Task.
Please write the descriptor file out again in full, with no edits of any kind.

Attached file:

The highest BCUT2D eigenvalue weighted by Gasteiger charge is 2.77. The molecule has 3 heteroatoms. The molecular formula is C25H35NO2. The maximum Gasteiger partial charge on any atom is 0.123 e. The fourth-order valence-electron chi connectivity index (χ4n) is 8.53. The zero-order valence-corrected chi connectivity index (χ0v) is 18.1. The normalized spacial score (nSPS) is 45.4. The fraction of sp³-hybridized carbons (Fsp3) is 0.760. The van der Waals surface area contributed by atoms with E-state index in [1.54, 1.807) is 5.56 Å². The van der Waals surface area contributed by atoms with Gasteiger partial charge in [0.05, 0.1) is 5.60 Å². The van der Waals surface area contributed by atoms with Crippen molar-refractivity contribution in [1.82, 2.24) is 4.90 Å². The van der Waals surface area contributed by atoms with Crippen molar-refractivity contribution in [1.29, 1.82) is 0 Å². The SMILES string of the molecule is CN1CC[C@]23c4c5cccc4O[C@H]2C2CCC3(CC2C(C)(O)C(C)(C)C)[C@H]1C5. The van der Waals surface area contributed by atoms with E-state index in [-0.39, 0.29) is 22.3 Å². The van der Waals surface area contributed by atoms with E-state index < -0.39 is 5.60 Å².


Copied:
The highest BCUT2D eigenvalue weighted by Gasteiger charge is 2.77. The molecule has 3 heteroatoms. The molecular formula is C25H35NO2. The maximum Gasteiger partial charge on any atom is 0.123 e. The fourth-order valence-electron chi connectivity index (χ4n) is 8.53. The zero-order valence-corrected chi connectivity index (χ0v) is 18.1. The normalized spacial score (nSPS) is 45.4. The fraction of sp³-hybridized carbons (Fsp3) is 0.760. The van der Waals surface area contributed by atoms with E-state index in [1.54, 1.807) is 5.56 Å². The van der Waals surface area contributed by atoms with Gasteiger partial charge in [0.05, 0.1) is 5.60 Å². The van der Waals surface area contributed by atoms with Crippen molar-refractivity contribution in [1.82, 2.24) is 4.90 Å². The van der Waals surface area contributed by atoms with Crippen molar-refractivity contribution in [1.29, 1.82) is 0 Å². The SMILES string of the molecule is CN1CC[C@]23c4c5cccc4O[C@H]2C2CCC3(CC2C(C)(O)C(C)(C)C)[C@H]1C5. The van der Waals surface area contributed by atoms with E-state index in [-0.39, 0.29) is 22.3 Å². The van der Waals surface area contributed by atoms with E-state index < -0.39 is 5.60 Å².